I now know far more about LVS than I ever wanted to, after spending the last two days wedging every little bit of information about it, Piranha, and all the accompanying niggling details into my head. Bryce, you and your group has done a very nice job of putting this all together in Pensacola.
As a point of note, if anyone is interested, version 1.0.1 of IPVS drops into the 2.4.18-0.12 Red Hat kernel SRPM (from Skipjack) completely unmolested, and the newer ipvsadm runs fine. Not that I had any (real) problems with the 0.9.7 version as shipped from Red Hat, just some incredibly annoying network issues that looked like an LVS misconfiguration on my part.
The only really disappointing thing about the whole affair was the distinct lack of user-oriented documentation, especially for 2.4 kernels and iptables; a combination of the (sadly out-of-date) Piranha/"Red Hat High Availability Server" documentation, the LVS HOW-TOs, and a recent acquisition managed to help with my questions, thankfully.
There seems to be an assumption on the part of programmers (I know I've been guilty of this before) that the user is aware of the boundaries between the software that they work on and the software that theirs interacts with. This lack of user perspective seems to give rise to range of results, from the "not my problem, ask them" finger-pointing game, to the more subtle omission of documentation on related issues that are considered "out of scope". So, you can end up with new users asking questions in the wrong forums (and occasionally being accosted for it), and documentation that doesn't go a little bit farther to explain useful product or project combinations that the user might be trying to find answers to.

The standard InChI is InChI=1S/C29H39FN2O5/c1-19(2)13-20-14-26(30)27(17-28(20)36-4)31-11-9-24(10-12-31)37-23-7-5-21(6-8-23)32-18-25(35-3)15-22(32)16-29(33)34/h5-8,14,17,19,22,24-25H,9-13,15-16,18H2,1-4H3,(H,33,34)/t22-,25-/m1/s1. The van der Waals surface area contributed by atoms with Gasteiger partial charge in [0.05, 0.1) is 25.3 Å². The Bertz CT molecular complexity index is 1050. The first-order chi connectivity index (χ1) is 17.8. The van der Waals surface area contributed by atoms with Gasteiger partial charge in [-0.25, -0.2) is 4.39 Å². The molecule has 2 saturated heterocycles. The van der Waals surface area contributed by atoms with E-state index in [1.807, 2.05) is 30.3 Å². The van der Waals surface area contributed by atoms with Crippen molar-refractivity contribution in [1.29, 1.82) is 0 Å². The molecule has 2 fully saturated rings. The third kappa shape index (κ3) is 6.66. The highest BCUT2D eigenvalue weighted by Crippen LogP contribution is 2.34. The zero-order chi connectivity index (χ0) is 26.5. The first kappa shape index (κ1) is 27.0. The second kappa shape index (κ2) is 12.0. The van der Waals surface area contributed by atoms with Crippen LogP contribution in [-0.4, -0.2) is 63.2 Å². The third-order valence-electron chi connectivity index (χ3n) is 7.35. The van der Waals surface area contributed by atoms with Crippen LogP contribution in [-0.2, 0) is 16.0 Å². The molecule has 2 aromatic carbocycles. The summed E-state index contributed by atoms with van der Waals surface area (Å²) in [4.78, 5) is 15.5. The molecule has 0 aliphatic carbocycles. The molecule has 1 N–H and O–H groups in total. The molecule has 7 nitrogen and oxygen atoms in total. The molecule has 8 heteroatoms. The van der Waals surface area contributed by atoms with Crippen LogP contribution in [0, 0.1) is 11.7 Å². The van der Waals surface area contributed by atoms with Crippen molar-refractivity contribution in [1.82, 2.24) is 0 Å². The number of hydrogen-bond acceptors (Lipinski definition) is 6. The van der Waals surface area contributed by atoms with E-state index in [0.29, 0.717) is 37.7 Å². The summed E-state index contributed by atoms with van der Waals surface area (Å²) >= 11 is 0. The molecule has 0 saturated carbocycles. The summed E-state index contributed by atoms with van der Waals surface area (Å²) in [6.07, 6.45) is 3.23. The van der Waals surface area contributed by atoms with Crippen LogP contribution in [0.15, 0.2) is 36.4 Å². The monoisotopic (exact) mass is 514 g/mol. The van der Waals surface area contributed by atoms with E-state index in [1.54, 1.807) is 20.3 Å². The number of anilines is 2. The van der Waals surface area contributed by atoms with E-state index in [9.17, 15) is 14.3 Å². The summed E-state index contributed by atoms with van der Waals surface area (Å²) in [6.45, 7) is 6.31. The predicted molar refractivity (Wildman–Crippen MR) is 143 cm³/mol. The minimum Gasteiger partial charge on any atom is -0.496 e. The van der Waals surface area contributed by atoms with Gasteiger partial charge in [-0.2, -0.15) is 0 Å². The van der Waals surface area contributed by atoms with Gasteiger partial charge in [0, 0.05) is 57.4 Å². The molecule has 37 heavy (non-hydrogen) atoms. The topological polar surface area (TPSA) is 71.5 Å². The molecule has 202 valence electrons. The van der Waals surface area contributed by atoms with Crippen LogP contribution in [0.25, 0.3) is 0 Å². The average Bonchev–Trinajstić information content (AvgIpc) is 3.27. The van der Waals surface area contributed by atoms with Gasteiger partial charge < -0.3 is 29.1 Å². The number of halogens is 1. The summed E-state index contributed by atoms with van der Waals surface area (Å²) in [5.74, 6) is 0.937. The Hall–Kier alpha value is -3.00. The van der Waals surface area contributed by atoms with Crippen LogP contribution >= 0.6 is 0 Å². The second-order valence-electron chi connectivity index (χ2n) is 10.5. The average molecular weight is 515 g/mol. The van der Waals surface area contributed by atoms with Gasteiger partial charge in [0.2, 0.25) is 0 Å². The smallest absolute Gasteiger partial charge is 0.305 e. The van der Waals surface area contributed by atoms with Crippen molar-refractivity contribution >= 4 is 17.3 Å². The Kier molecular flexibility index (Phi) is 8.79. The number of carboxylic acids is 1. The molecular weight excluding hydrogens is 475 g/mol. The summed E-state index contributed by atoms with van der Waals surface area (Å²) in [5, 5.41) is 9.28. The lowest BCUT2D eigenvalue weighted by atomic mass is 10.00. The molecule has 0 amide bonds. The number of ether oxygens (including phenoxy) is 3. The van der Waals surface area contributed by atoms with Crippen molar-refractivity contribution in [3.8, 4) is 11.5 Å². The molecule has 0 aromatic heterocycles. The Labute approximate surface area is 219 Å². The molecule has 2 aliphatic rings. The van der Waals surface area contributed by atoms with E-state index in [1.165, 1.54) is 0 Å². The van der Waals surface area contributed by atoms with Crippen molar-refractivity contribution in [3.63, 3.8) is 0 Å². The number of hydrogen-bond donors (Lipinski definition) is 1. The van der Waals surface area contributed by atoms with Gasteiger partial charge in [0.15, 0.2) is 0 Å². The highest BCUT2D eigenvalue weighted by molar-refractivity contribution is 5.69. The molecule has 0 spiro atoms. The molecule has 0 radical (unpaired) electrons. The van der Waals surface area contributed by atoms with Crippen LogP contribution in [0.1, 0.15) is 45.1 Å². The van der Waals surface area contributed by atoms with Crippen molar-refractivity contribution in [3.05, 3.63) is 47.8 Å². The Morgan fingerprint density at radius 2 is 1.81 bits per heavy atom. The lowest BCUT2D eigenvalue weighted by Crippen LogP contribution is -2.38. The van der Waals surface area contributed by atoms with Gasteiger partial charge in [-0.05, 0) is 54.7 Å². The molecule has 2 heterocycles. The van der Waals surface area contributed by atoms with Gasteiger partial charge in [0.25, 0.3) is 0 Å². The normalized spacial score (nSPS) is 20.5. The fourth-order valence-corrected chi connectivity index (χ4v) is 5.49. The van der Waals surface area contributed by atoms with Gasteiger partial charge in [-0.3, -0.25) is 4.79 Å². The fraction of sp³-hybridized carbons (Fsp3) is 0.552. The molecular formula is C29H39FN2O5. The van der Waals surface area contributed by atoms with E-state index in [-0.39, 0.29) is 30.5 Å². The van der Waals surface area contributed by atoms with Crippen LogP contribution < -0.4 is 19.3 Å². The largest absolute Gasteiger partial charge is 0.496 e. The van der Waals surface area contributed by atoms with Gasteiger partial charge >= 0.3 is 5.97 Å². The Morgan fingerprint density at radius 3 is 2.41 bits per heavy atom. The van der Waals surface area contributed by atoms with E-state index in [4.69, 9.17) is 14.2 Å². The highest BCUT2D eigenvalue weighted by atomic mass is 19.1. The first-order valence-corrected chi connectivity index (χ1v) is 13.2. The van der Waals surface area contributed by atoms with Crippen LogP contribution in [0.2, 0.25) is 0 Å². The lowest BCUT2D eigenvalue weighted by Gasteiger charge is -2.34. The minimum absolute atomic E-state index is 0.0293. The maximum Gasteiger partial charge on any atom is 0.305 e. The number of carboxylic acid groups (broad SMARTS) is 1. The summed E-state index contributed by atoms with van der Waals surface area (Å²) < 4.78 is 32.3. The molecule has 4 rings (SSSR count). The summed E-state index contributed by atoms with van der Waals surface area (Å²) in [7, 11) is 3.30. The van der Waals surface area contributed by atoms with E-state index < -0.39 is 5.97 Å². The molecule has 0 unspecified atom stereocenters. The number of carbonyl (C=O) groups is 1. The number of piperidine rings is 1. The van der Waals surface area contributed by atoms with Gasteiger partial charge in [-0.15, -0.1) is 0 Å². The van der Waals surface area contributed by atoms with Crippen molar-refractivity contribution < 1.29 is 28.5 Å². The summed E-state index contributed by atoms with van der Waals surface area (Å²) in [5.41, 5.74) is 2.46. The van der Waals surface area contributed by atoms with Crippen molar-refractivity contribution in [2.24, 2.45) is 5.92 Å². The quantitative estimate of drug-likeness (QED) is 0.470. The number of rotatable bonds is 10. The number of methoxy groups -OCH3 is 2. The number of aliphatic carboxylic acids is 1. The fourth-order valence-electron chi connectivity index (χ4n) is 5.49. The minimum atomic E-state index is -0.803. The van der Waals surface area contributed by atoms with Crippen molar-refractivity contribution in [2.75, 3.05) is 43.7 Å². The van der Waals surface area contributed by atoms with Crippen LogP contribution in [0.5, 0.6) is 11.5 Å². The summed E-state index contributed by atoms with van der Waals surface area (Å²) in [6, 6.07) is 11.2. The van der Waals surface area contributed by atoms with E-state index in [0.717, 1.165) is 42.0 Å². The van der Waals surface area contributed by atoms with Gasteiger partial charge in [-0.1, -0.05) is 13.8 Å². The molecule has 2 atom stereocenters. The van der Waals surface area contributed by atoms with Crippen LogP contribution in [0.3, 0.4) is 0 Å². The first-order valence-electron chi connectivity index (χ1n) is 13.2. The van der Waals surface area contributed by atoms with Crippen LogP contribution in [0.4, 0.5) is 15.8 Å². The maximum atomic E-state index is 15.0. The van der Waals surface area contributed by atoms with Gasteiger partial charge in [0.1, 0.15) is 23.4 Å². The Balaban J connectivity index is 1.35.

Before anyone asks, yes, I have a few projects and people in mind as I write this. But bringing them up would be a distraction from the question: what can open source developers, whose perspective is usually focused on the particular itch they're scratching, do to augment their ability to consider the "in-the-field" use cases that seem to invent themselves with any useful project, and communicate assistance on them effectively? As a related question, what can the developer do to encourage better participation in the process by the user (as the user would seem to usually have very little natural inclination to become more than superficially involved in the development process)?
As I mentioned above, I just picked this up at the local bookstore. I have to say, Ziegler has done an excellent job of compiling an accessable and wonderfully complete overview of 2.4's iptables configuration, along with summaries of the most common hoops you can make it jump through. There is a good discussion of the differences between 2.2's ipchains and the new 2.4 netfilter-based system, and he gives a quick introduction to a few peripheral items of note as well: basic firewall administration tasks, SSH, Tripwire, and intrusion detection concepts. This makes an excellent reference text to go along with the often obscure documentation available online. Which brings up another question: what happened that caused New Riders to suddenly start putting out such good technical books? They have a few good ones out now, and that red backing is starting to crowd the animals on my bookshelf. ;-)
( Tag object (1) ) March 29, 2002 11:41:00 PM